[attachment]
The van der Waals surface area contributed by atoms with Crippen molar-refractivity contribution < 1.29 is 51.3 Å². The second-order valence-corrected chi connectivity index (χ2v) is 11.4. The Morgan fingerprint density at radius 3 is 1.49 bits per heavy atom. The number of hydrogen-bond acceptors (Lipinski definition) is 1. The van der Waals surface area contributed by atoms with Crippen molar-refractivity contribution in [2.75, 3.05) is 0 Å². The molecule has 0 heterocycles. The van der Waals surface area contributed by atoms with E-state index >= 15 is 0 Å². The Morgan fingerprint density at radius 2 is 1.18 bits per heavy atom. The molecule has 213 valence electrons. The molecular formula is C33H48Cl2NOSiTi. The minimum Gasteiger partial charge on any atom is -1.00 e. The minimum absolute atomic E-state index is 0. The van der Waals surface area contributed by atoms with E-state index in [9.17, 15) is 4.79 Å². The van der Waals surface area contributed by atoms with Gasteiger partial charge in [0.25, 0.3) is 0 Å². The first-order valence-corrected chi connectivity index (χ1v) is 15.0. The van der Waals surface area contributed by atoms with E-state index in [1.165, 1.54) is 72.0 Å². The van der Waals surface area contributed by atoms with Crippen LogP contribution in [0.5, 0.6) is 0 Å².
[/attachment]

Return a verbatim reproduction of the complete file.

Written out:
The van der Waals surface area contributed by atoms with Crippen molar-refractivity contribution < 1.29 is 51.3 Å². The second-order valence-corrected chi connectivity index (χ2v) is 11.4. The Morgan fingerprint density at radius 3 is 1.49 bits per heavy atom. The number of hydrogen-bond acceptors (Lipinski definition) is 1. The van der Waals surface area contributed by atoms with Crippen molar-refractivity contribution in [2.75, 3.05) is 0 Å². The molecule has 0 heterocycles. The van der Waals surface area contributed by atoms with E-state index >= 15 is 0 Å². The Morgan fingerprint density at radius 2 is 1.18 bits per heavy atom. The molecule has 213 valence electrons. The molecular formula is C33H48Cl2NOSiTi. The minimum Gasteiger partial charge on any atom is -1.00 e. The minimum absolute atomic E-state index is 0. The van der Waals surface area contributed by atoms with E-state index in [9.17, 15) is 4.79 Å². The van der Waals surface area contributed by atoms with Gasteiger partial charge in [0.25, 0.3) is 0 Å². The first-order valence-corrected chi connectivity index (χ1v) is 15.0. The van der Waals surface area contributed by atoms with E-state index in [1.165, 1.54) is 72.0 Å². The van der Waals surface area contributed by atoms with Crippen LogP contribution in [0.5, 0.6) is 0 Å².